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Category Archives: Russia
U.S. Warnings to China on Arms Aid for Russias War Portend Global Rift …
Posted: February 20, 2023 at 1:23 pm
MADRID When the top foreign policy officials from the United States and China appeared this weekend at Europes premier global security conference, both stressed that their governments were not seeking a new Cold War.
Yet, new warnings by U.S. officials that China may be preparing to give weapons and ammunition to Russia for its war on Ukraine portend the worst of the old Cold War.
In that decades-long shadow struggle, the United States, the Soviet Union and occasionally China poured military resources into protracted wars around the globe, engaging in bloody proxy conflicts from Korea to Vietnam to Afghanistan.
American officials say that China, unlike Iran and North Korea, has over the year of the war in Ukraine refrained from giving material aid to Russia. President Biden has stressed to Xi Jinping, Chinas leader, that any such move would have far-reaching consequences.
There is no doubt that Chinas entry into the war in that manner would transform the nature of the conflict, turning it into an epochal struggle involving all three of the worlds largest superpowers and their partners on opposing sides: Russia, China, Iran and North Korea aligned against the United States, Ukraine and their European and Asian allies and partners, including Japan and South Korea.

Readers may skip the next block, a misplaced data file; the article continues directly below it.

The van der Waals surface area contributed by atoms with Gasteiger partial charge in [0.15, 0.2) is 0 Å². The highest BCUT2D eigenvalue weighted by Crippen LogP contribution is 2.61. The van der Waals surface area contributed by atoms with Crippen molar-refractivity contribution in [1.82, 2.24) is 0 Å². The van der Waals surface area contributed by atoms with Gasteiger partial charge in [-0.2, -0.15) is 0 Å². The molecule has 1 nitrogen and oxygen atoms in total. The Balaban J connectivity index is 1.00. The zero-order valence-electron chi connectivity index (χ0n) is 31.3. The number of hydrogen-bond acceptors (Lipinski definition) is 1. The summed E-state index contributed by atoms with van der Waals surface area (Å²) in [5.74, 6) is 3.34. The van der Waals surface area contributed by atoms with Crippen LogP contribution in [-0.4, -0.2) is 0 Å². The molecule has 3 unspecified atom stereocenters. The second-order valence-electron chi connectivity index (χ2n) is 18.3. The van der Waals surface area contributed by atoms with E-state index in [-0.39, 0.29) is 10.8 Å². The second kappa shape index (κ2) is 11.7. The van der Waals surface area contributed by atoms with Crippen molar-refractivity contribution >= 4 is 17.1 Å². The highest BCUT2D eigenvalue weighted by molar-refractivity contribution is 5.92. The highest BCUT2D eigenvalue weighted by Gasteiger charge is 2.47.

Warnings to China from Antony J. Blinken, the U.S. secretary of state made in multiple settings on Saturday and Sunday, including on television revealed that the Biden administration believes Beijing is close to crossing the line. And the fact Mr. Blinken spoke out publicly shows the desperation of the United States as it tries to dissuade Mr. Xi and his aides from doing so.
Officials in Washington and European capitals, including here in Madrid, one of the staunchest aid providers to Kyiv, say that they are bracing for a new Russian offensive in Ukraine this spring, and that they need to do everything they can this winter to blunt Russias chances of breaking through Ukrainian defenses.
Mr. Blinken confronted Chinas top foreign policy official, Wang Yi, when the two met on Saturday night on the sidelines of the Munich Security Conference, telling him Washington believed that China was considering providing lethal support to Russia in its efforts in Ukraine, the secretary of state said in an interview with Margaret Brennan of CBS News.